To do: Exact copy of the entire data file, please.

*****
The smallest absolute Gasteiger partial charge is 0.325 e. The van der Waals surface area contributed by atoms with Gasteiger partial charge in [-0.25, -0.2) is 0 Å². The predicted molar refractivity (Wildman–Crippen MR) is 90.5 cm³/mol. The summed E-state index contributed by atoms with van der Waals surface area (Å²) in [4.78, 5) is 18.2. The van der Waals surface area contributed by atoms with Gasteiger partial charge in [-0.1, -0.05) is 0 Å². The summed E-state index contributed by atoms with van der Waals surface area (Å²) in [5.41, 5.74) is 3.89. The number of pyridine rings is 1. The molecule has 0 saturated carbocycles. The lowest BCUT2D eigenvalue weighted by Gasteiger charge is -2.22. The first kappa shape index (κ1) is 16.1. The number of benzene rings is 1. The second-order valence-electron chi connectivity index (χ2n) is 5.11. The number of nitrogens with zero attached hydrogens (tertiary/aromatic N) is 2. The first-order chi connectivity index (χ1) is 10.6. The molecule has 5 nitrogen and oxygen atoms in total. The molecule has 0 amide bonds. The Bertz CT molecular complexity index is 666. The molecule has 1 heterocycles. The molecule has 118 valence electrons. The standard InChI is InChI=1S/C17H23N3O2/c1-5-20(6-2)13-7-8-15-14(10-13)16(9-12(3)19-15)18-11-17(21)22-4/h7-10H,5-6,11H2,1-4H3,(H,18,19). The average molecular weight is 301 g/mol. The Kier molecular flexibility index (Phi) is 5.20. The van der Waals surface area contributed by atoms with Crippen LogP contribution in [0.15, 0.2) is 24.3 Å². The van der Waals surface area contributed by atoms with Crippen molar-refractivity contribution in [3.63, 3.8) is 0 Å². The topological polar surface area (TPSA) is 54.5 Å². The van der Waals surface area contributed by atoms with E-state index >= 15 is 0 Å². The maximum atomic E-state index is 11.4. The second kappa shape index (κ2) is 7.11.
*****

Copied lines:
The smallest absolute Gasteiger partial charge is 0.325 e. The van der Waals surface area contributed by atoms with Gasteiger partial charge in [-0.25, -0.2) is 0 Å². The predicted molar refractivity (Wildman–Crippen MR) is 90.5 cm³/mol. The summed E-state index contributed by atoms with van der Waals surface area (Å²) in [4.78, 5) is 18.2. The van der Waals surface area contributed by atoms with Gasteiger partial charge in [-0.1, -0.05) is 0 Å². The summed E-state index contributed by atoms with van der Waals surface area (Å²) in [5.41, 5.74) is 3.89. The number of pyridine rings is 1. The molecule has 0 saturated carbocycles. The lowest BCUT2D eigenvalue weighted by Gasteiger charge is -2.22. The first kappa shape index (κ1) is 16.1. The number of benzene rings is 1. The second-order valence-electron chi connectivity index (χ2n) is 5.11. The number of nitrogens with zero attached hydrogens (tertiary/aromatic N) is 2. The first-order chi connectivity index (χ1) is 10.6. The molecule has 5 nitrogen and oxygen atoms in total. The molecule has 0 amide bonds. The Bertz CT molecular complexity index is 666. The molecule has 1 heterocycles. The molecule has 118 valence electrons. The standard InChI is InChI=1S/C17H23N3O2/c1-5-20(6-2)13-7-8-15-14(10-13)16(9-12(3)19-15)18-11-17(21)22-4/h7-10H,5-6,11H2,1-4H3,(H,18,19). The average molecular weight is 301 g/mol. The Kier molecular flexibility index (Phi) is 5.20. The van der Waals surface area contributed by atoms with Crippen LogP contribution in [0.15, 0.2) is 24.3 Å². The van der Waals surface area contributed by atoms with Crippen molar-refractivity contribution in [3.63, 3.8) is 0 Å². The topological polar surface area (TPSA) is 54.5 Å². The van der Waals surface area contributed by atoms with E-state index >= 15 is 0 Å². The maximum atomic E-state index is 11.4. The second kappa shape index (κ2) is 7.11.